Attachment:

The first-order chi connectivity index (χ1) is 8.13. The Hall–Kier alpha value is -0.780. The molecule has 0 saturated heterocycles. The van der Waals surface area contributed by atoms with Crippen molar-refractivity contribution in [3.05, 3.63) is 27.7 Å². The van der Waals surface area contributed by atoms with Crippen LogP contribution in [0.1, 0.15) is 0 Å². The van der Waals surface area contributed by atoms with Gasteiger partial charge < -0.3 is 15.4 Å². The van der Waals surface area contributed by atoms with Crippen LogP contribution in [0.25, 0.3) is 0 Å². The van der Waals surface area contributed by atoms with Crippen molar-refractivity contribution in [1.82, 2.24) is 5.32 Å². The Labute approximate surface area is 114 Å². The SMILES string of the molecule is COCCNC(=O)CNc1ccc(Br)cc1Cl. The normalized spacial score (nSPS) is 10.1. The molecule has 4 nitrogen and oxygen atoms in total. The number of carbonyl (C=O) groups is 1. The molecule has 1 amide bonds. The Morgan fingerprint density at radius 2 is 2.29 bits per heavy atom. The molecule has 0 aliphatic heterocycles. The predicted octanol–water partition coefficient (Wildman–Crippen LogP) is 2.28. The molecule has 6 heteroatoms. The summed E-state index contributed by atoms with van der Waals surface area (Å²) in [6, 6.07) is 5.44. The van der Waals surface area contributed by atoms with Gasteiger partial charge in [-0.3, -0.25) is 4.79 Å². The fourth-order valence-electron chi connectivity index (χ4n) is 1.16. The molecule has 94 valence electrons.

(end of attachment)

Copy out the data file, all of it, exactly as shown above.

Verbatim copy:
The first-order chi connectivity index (χ1) is 8.13. The Hall–Kier alpha value is -0.780. The molecule has 0 saturated heterocycles. The van der Waals surface area contributed by atoms with Crippen molar-refractivity contribution in [3.05, 3.63) is 27.7 Å². The van der Waals surface area contributed by atoms with Crippen LogP contribution in [0.1, 0.15) is 0 Å². The van der Waals surface area contributed by atoms with Gasteiger partial charge < -0.3 is 15.4 Å². The van der Waals surface area contributed by atoms with Crippen LogP contribution in [0.25, 0.3) is 0 Å². The van der Waals surface area contributed by atoms with Crippen molar-refractivity contribution in [1.82, 2.24) is 5.32 Å². The Labute approximate surface area is 114 Å². The SMILES string of the molecule is COCCNC(=O)CNc1ccc(Br)cc1Cl. The normalized spacial score (nSPS) is 10.1. The molecule has 4 nitrogen and oxygen atoms in total. The number of carbonyl (C=O) groups is 1. The molecule has 1 amide bonds. The Morgan fingerprint density at radius 2 is 2.29 bits per heavy atom. The molecule has 0 aliphatic heterocycles. The predicted octanol–water partition coefficient (Wildman–Crippen LogP) is 2.28. The molecule has 6 heteroatoms. The summed E-state index contributed by atoms with van der Waals surface area (Å²) in [6, 6.07) is 5.44. The van der Waals surface area contributed by atoms with Gasteiger partial charge in [-0.3, -0.25) is 4.79 Å². The fourth-order valence-electron chi connectivity index (χ4n) is 1.16. The molecule has 94 valence electrons.